Holy Moly GasPods Work
By Bob Evans
I have dedicated my life to making products that help people move freely and efficiently underwater. I have discovered a lot about fluid dynamics over the years.
I had been working on some new product shapes, inspired by whale tubercles, for some of my Force Fin design. "Whale tubercles" are the knobs or nodules predominant on the body of humpback whales. Similar adaptations exist on many marine animals, such as lobsters.
Somewhere around 25 or 30 years ago, I told my marine biologist friends that these bumps were similar to vortex generators, and helped accelerate water flowing past the large surface area of the whale's body. At the time, they disagreed and insisted they were related to feeding behavior. Others now participating in the trend of design by bio-mimicry, of which I was a modern day pioneer, have proven me right.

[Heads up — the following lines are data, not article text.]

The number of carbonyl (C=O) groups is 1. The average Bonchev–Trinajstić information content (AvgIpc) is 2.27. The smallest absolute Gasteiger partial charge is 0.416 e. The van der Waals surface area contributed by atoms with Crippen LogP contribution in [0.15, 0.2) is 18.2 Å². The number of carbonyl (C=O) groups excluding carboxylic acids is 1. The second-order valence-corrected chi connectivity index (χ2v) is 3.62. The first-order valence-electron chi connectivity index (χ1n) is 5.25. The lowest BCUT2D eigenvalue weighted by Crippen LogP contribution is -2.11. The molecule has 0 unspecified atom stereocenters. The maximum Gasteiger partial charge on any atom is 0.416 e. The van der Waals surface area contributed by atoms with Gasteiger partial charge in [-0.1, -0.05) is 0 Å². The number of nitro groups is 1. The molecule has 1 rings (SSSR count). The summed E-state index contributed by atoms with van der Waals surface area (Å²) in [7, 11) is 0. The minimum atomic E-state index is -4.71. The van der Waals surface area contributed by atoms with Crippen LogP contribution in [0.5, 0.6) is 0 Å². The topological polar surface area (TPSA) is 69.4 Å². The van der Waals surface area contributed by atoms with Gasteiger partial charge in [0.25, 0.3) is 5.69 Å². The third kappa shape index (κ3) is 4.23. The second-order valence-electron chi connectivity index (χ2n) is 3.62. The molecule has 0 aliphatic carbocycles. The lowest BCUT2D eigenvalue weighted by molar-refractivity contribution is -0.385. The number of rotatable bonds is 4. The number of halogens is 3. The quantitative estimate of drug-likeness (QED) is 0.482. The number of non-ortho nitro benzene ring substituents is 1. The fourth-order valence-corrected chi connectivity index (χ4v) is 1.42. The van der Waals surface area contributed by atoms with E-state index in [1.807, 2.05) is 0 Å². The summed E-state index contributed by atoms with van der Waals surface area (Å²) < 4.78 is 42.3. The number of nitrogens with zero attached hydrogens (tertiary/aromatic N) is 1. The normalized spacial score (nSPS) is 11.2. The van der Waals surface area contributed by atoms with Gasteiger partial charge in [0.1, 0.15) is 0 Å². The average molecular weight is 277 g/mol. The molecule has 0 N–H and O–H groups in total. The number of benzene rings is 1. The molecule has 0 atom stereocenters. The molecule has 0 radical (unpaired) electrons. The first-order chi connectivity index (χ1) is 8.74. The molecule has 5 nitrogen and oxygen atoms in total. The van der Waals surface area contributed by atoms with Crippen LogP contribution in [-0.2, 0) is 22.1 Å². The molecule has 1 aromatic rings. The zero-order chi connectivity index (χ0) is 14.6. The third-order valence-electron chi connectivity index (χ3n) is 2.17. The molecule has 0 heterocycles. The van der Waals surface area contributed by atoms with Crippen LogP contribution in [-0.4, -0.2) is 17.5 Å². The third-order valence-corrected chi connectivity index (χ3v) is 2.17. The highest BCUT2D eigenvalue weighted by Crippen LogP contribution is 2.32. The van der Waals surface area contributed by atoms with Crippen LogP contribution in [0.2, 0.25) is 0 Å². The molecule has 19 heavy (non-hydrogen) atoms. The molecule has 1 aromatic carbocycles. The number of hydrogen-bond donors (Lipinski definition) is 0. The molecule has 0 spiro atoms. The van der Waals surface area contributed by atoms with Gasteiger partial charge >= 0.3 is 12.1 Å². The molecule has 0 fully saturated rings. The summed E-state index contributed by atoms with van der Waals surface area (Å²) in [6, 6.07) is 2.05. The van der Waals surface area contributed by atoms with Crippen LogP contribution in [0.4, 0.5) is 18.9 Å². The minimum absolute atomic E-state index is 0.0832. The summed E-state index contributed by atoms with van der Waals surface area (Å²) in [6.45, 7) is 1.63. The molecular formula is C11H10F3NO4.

How objects respond to air flow is very similar to fluid flow. I decided to super glue some of these lift generating shapes, aerodynamic prototypes for GasPods onto the roof of our old Volvo station wagon to see what might happen.
I was doing a lot of driving back and forth between Santa Barbara and Los Angeles to help my father. As that was where my mind was during these drives, I forgot all about the GasPod prototypes super glued to the car roof.
*Over a 2 year period, I was driving an average 500 miles per week. I always returned to Santa Barbara with between a 1/4 and 1/2 tank of gas in reserve. After putting the GasPod prototypes on the car, I got home with more than 1/2 tank. That had never happened before.
I said, "Holy Moly," not exactly, but some words with a very similar exclamatory meaning, "GasPods work at saving fuel!" And, that is how The GasPod Project came to be.